I ran into one of these in the close queue and wasn't sure what to do with it. Assuming there's no ethical problem with answering UVa Online Judge debugging questions, I have a more specific question regarding questions asking for debugging help for Runtime Errors.

Per the Judge's verdict information, "The exact cause [of a Runtime Error] is not reported to the user". This fact results in questions where someone pastes their code, and asks "why did it fail? It works on my machine!". Such questions appear to run afoul of the "no SSCCE" close reason:

Questions seeking debugging help... must include... a specific problem or error...

However, the asker is generally unable to provide the stack trace (or even an exact error type), since UVa won't. The asker often can't even reproduce the error. If the stack trace were available, the questions would often be on-topic. I feel bad in these cases saying "sorry; you didn't tell us the unknown problem, so you're on your own!"

On the other hand, "I know it's wrong but I don't know how or why" is clearly off-topic, and no one wants to dig through code to find an unknown error (which might end up being something inane like "doesn't exit with code 0"!).

So, what should be done with this sort of question?

Example: This question has a couple of downvotes and is in the close queue, but would be a reasonably well-formed question (could use clearer expected input/output) if only the asker knew what the error message was!

Question 25652693

  • 3
    Not per se IMHO, but usually the OP's don't show any effort to debug that kinda stuff themselves seriously. Sep 3, 2014 at 21:37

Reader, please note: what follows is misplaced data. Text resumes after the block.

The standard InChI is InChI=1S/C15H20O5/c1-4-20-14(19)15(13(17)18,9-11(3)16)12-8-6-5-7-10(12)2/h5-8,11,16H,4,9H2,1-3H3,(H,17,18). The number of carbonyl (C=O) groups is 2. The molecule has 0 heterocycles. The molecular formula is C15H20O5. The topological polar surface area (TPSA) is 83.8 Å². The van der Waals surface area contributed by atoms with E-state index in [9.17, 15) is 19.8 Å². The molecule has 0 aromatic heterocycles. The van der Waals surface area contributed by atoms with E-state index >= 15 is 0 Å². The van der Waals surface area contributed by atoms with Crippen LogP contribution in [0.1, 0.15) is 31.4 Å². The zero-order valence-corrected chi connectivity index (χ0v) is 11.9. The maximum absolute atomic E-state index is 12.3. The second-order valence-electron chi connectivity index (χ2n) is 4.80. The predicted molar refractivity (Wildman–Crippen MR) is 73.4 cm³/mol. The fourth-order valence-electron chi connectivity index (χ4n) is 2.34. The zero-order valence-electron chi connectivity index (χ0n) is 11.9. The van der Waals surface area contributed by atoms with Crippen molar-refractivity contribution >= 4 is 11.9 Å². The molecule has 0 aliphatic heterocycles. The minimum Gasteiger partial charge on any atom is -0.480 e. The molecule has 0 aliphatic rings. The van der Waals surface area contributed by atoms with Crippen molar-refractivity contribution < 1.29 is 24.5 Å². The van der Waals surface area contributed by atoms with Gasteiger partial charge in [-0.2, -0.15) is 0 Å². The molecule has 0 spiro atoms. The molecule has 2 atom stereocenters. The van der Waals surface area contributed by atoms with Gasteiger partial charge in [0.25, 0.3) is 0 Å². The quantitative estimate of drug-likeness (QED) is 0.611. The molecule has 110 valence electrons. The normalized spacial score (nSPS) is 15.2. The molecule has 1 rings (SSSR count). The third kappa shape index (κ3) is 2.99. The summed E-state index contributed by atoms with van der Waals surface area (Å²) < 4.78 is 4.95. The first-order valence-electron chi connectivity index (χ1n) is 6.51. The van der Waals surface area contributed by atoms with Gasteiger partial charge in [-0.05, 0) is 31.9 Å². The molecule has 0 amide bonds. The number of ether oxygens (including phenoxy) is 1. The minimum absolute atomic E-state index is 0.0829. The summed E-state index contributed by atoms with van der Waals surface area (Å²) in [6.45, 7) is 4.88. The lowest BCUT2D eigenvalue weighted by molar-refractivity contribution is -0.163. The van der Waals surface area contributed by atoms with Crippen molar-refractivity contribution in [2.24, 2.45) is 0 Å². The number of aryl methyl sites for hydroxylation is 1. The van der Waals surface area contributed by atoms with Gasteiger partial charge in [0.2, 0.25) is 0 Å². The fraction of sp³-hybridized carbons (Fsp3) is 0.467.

• 2
    One point is that these online judge sites count as external resources for SO, and usually I don't accept links to the problem statements/tasks as proper description for expected input/output and performance restrictions. Sep 3, 2014 at 21:46
  • UB might well be a reason why running on the online judge site fails. Different toolchains may behave differently on this behalf. Though this should be detectable for the OP by investing some effort on keeping an eye on compiler warnings and such. Sep 3, 2014 at 22:33

1 Answer 1


I've seen a lot of these recently, pertaining to challenges on UVa and similar sites, and I usually vote to close without feeling bad.

The only difference between these questions and the ones we routinely close for "no SSCCE" is that in these questions the OP has not only neglected to reduce the problem to a minimal reproduction of the error, but has not even done enough testing to produce the error in the first place. (Remember the economics; we are trying to discourage questions that make every would-be respondent do work that the petitioner could have done once.)

These are not earnest novice coders being denied vital information by unhelpful robots and coming to us for help; they are lazy (not in a good way) novice coders choosing to take part in challenges which require coding to a high standard, then finding that that's too much like work and copy-paste-posting here as an easy shortcut.

  • So, what should be done with this sort of question?
    – anatolyg
    Oct 18, 2015 at 9:45
  • @anatolyg: I advise you to use your own judgement. If you think that the question would be of use to future developers (not just future contestants), and that the OP has done adequate work, by all means leave it up, and answer if you like; otherwise close.
    – Beta
    Oct 18, 2015 at 15:19

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